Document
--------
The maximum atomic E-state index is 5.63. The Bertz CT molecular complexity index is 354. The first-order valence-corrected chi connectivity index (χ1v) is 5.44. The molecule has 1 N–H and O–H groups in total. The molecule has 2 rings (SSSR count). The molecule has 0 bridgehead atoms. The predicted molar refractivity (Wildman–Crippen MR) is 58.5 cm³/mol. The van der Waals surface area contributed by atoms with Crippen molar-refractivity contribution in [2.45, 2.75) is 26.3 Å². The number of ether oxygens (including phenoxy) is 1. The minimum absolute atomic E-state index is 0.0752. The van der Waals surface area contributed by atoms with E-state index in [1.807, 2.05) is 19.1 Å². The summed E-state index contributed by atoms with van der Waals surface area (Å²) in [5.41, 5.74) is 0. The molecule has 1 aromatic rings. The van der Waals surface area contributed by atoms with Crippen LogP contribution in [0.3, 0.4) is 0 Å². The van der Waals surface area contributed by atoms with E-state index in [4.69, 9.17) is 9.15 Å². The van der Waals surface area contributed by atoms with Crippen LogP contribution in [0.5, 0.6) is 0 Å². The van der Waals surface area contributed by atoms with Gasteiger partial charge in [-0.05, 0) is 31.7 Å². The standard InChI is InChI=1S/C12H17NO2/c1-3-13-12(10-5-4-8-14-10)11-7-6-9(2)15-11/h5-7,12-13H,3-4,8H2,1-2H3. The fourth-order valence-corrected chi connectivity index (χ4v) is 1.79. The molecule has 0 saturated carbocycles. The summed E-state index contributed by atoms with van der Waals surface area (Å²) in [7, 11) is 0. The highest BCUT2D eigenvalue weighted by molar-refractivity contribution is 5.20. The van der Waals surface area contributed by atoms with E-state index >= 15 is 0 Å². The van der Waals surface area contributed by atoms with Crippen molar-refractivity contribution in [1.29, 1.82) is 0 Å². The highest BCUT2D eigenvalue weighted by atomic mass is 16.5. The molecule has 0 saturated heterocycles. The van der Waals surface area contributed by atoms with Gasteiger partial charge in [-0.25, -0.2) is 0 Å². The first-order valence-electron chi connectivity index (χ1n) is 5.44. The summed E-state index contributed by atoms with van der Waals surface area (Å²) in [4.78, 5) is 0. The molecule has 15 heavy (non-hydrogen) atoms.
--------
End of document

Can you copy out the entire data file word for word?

The maximum atomic E-state index is 5.63. The Bertz CT molecular complexity index is 354. The first-order valence-corrected chi connectivity index (χ1v) is 5.44. The molecule has 1 N–H and O–H groups in total. The molecule has 2 rings (SSSR count). The molecule has 0 bridgehead atoms. The predicted molar refractivity (Wildman–Crippen MR) is 58.5 cm³/mol. The van der Waals surface area contributed by atoms with Crippen molar-refractivity contribution in [2.45, 2.75) is 26.3 Å². The number of ether oxygens (including phenoxy) is 1. The minimum absolute atomic E-state index is 0.0752. The van der Waals surface area contributed by atoms with E-state index in [1.807, 2.05) is 19.1 Å². The summed E-state index contributed by atoms with van der Waals surface area (Å²) in [5.41, 5.74) is 0. The molecule has 1 aromatic rings. The van der Waals surface area contributed by atoms with Crippen LogP contribution in [0.3, 0.4) is 0 Å². The van der Waals surface area contributed by atoms with E-state index in [4.69, 9.17) is 9.15 Å². The van der Waals surface area contributed by atoms with Crippen LogP contribution in [0.5, 0.6) is 0 Å². The van der Waals surface area contributed by atoms with Gasteiger partial charge in [-0.05, 0) is 31.7 Å². The standard InChI is InChI=1S/C12H17NO2/c1-3-13-12(10-5-4-8-14-10)11-7-6-9(2)15-11/h5-7,12-13H,3-4,8H2,1-2H3. The fourth-order valence-corrected chi connectivity index (χ4v) is 1.79. The molecule has 0 saturated carbocycles. The summed E-state index contributed by atoms with van der Waals surface area (Å²) in [7, 11) is 0. The highest BCUT2D eigenvalue weighted by molar-refractivity contribution is 5.20. The van der Waals surface area contributed by atoms with E-state index >= 15 is 0 Å². The van der Waals surface area contributed by atoms with Crippen molar-refractivity contribution in [1.29, 1.82) is 0 Å². The highest BCUT2D eigenvalue weighted by atomic mass is 16.5. The molecule has 0 saturated heterocycles. The van der Waals surface area contributed by atoms with Gasteiger partial charge in [-0.25, -0.2) is 0 Å². The first-order valence-electron chi connectivity index (χ1n) is 5.44. The summed E-state index contributed by atoms with van der Waals surface area (Å²) in [4.78, 5) is 0. The molecule has 15 heavy (non-hydrogen) atoms.